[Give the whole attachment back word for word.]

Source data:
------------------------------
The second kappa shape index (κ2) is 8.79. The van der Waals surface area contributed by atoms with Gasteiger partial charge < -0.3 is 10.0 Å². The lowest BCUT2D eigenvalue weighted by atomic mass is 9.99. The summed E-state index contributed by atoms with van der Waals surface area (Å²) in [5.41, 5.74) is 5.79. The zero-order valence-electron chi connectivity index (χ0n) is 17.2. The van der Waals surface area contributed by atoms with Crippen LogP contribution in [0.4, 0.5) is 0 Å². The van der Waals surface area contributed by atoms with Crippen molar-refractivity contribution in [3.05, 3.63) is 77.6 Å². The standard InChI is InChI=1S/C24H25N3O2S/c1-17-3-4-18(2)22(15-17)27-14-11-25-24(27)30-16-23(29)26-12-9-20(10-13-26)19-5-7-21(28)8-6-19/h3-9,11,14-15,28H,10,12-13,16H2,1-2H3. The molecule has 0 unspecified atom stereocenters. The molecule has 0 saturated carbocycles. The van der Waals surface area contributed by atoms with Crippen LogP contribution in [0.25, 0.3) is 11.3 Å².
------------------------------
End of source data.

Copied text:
The second kappa shape index (κ2) is 8.79. The van der Waals surface area contributed by atoms with Gasteiger partial charge < -0.3 is 10.0 Å². The lowest BCUT2D eigenvalue weighted by atomic mass is 9.99. The summed E-state index contributed by atoms with van der Waals surface area (Å²) in [5.41, 5.74) is 5.79. The zero-order valence-electron chi connectivity index (χ0n) is 17.2. The van der Waals surface area contributed by atoms with Crippen LogP contribution in [0.4, 0.5) is 0 Å². The van der Waals surface area contributed by atoms with Crippen molar-refractivity contribution in [3.05, 3.63) is 77.6 Å². The standard InChI is InChI=1S/C24H25N3O2S/c1-17-3-4-18(2)22(15-17)27-14-11-25-24(27)30-16-23(29)26-12-9-20(10-13-26)19-5-7-21(28)8-6-19/h3-9,11,14-15,28H,10,12-13,16H2,1-2H3. The molecule has 0 unspecified atom stereocenters. The molecule has 0 saturated carbocycles. The van der Waals surface area contributed by atoms with Crippen LogP contribution in [0.25, 0.3) is 11.3 Å².